Harrington anxious to halt steady slide
IN GOLF, results speak for themselves; and, so far this year, Pádraig Harrington’s results – albeit in a season distorted by a disqualification on one occasion and hampered by injuries on others – have been poor by his standards.
A slippery slope, perhaps? Certainly, the Dubliner’s own concern was shown in a three-hour session with his mind guru, Dr Bob Rotella, here at Congressional Country Club ahead of the 111th US Open which starts tomorrow.
Harrington, the man whose three Major wins in 2007/2008 proved the catalyst for a European surge which has seen Graeme McDowell and Martin Kaymer emulate him as Major champions and Luke Donald and Lee Westwood vie for the world number one position, has – in slipping from a career high third to a current 52nd in the world rankings – become something of a peripheral figure in these championships.
Now, Harrington – a player with 19 international tour wins, including wins in the British Opens of 2007 and 2008 and the US PGA in 2008 – has admitted that his discussions with Rotella have concentrated on, as he puts it, “where my head is at” and on the fact that he is probably “trying a little too hard”.
Since winning the US PGA at Oakland Hills in 2008, Harrington’s run in the Majors has been hugely disappointing with five missed cuts from nine appearances. In fact, the stat looks worse when you consider he has missed the cut in four of his last five Majors. In that same time frame, he has only mustered one top-10 (in the 2009 US PGA).
The 39-year-old Dubliner is, quite naturally, more anxious than anyone to reverse that run of poor form; and, having suffered from a neck injury at the Masters in April and from a hamstring-cum-knee injury which surfaced at The Players in March and kept him out of last month’s BMW PGA at Wentworth, he reports a clean bill of health ahead of facing the examination at Congressional. “I’m 100 per cent. I’m in good stead,” he said.
His sessions with Rotella are designed to offset that inclination to push things on the course. As he put it, “there’s no doubt a constant theme working with Bob Rotella is I’m just trying a little too hard. It’s very tough to get a balance on that.
“I just have to let it happen. I’d be happier with my golf game now than ever. I’m just trying a little bit too hard and just putting myself under a little too much pressure and not letting it happen.
“In the end of the day, it’s always difficult to match those two up. Which comes first? Do you let the results happen and get the confidence from that? Or do you have the confidence first and the results follow. I know it’s more about self-confidence than anything. It’s really about letting it happen.”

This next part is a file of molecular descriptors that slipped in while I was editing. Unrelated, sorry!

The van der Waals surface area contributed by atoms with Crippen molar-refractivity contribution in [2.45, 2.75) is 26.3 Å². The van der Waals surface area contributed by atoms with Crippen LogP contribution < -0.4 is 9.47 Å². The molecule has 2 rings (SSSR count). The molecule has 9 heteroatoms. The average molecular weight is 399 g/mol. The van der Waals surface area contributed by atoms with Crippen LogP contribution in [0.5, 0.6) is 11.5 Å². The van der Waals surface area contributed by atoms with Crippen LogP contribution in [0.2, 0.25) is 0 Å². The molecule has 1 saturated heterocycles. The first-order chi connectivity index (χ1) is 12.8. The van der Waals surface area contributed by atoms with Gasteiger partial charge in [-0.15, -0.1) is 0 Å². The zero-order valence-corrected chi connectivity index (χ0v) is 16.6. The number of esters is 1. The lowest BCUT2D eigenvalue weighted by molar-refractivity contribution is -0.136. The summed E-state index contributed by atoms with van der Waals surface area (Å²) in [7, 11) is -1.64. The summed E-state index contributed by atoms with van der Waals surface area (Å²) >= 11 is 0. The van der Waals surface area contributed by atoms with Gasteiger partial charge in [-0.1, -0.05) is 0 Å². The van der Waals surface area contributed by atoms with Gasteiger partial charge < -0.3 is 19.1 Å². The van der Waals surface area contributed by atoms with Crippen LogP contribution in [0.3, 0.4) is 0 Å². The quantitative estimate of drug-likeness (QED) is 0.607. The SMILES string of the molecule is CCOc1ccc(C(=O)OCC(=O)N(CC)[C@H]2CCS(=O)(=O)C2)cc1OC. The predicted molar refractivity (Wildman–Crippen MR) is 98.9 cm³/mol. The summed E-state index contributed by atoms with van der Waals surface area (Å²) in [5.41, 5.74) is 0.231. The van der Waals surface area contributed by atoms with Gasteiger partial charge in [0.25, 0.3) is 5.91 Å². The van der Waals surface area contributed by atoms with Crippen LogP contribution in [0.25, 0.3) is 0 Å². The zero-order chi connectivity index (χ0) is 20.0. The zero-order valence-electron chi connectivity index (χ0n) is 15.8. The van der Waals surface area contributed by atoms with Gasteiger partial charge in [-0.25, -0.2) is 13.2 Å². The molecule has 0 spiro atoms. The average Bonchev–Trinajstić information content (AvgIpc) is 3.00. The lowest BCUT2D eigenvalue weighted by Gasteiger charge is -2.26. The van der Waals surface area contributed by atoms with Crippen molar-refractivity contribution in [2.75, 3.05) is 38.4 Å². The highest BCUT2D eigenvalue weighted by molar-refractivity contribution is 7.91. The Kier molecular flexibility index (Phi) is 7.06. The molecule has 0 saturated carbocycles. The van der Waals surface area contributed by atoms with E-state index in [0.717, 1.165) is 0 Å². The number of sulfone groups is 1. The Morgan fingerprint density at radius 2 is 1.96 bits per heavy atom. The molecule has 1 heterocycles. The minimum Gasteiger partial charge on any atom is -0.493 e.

In fact, Harrington has changed his pre-shot routine in an attempt to take away the pressure. “There’s just a little too much tension from me trying too hard – I’m just trying to strike a nice balance off the golf course, on the golf course and basically what I’m thinking about as I’m swinging the club, looking for a nice key word to keep myself nice and smooth and not to put too much effort into it. Not to try too hard.”
He added: “My key isn’t working at the moment so we have to figure a way . . . everybody has their way of pulling the trigger and mine, focusing on the target, is very stale at the moment. I am trying hard to do it and because it is stale I am trying harder and that is not helping. So I just have to figure a way out of being a little bit more – mellow? – on it.”
Harrington’s search for a softer key may be part of the mind game involved in getting all aspects of a player’s game into the shape capable of winning another Major, but – deep down – the old belief is there. When queried on whether he can get into contention this week, he remained positive.
“I wouldn’t play if I didn’t (think so),” he responded first, before giving a mellower addendum. “Well, I probably would play . . . Yeah, I fully believe that I can (contend).”
HARRINGTON’S 2011 RECORD
Abu Dhabi Championship DQ
Champions, Bahrain 58th
Pebble Beach Pro-Am T-68th
Los Angeles Open T-55th
Accenture Matchplay T-33rd
WGC Championship T-10th
Houston Open T-8th
US Masters MC
Volvo China Open MC
Quail Hollow T-9th
The Players MC
St Jude Classic T-52nd
Missed Cuts 4